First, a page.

One of the leading proponents of the claims of election fraud in Arizona now wants to be in charge of the system.
State Rep. Mark Finchem, R-Oro Valley, has filed a formal “statement of interest” in running for secretary of state in 2022. That move allows him to begin collecting the signatures he would need to put his name on the ballot.
Finchem is unlikely to be alone.
Democrat Katie Hobbs, the current holder of the office, is likely eyeing a gubernatorial bid, what with incumbent Doug Ducey unable to seek a third term. That portends a wide-open race for the office whose duties include being the state’s chief elections officer.
But the office holds far more importance than the assigned tasks that also cover everything from regulating notaries public to registering telephone solicitors. Under the Arizona Constitution, the secretary of state is first in line of succession if the governor quits, dies or resigns, something that has occurred multiple times over the past few decades.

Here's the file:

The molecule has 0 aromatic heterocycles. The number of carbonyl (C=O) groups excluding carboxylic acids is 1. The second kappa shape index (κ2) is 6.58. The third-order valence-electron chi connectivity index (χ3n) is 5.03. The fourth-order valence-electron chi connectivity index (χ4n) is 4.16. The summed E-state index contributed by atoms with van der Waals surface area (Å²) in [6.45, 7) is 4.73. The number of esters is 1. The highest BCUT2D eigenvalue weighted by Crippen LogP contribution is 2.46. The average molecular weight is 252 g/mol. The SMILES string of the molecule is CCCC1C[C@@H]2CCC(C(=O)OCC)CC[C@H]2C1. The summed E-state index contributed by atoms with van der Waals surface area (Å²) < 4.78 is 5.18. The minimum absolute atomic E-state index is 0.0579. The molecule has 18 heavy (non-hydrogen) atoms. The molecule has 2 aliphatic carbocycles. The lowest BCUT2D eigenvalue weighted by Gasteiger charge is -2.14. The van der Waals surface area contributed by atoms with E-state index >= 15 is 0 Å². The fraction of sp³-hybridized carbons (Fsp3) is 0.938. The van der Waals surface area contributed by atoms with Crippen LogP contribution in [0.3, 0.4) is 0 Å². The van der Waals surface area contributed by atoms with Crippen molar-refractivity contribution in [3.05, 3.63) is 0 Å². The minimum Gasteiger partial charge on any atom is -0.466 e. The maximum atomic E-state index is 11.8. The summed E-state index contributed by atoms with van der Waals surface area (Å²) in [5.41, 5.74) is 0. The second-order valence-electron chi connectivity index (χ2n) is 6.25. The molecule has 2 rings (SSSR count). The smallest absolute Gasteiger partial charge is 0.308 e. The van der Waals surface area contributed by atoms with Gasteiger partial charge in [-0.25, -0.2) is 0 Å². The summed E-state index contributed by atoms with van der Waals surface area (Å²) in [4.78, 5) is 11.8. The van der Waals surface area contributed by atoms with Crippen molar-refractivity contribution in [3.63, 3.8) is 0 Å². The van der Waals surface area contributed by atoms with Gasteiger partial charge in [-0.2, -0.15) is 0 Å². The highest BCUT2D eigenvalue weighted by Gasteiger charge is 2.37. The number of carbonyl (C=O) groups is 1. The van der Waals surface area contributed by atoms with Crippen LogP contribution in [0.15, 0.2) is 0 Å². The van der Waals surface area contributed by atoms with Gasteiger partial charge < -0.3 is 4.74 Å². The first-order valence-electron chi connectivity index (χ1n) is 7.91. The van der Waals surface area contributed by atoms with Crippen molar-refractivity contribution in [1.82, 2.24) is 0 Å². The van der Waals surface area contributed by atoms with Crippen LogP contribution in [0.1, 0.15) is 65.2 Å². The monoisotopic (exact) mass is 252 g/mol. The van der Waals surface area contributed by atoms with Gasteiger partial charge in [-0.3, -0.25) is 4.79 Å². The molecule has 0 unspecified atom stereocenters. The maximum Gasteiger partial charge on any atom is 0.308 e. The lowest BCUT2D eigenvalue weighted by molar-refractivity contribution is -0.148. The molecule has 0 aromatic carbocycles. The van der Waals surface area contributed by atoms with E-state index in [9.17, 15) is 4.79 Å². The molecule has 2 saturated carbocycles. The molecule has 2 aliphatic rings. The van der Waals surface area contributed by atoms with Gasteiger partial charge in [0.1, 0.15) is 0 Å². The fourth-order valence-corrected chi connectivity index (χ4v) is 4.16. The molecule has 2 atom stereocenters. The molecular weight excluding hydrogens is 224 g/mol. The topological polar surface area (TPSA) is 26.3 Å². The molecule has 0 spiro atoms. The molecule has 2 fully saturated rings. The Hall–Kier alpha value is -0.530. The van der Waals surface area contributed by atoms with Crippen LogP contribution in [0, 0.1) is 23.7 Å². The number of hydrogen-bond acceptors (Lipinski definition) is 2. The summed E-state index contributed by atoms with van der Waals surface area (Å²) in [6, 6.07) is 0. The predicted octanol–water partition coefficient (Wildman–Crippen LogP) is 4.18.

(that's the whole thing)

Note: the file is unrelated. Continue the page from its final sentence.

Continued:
Also likely in the hunt, though there has been no formal action yet, is state Sen. Michelle Ugenti-Rita, R-Scottsdale, who chairs the Senate Committee on Government and Elections.
Finchem was one of the prime organizers of what was billed as a legislative hearing last year at a downtown Phoenix hotel to hear unverified claims of widespread election fraud in the November tally that gave the state’s 11 electoral votes to Democrat Joe Biden. The prime witness was Rudy Giuliani, attorney for Donald Trump, and even included the now-former president calling in to complain about the process and the results.
He also sought to have the Legislature called into special session to invalidate the results and award those electoral votes to Trump.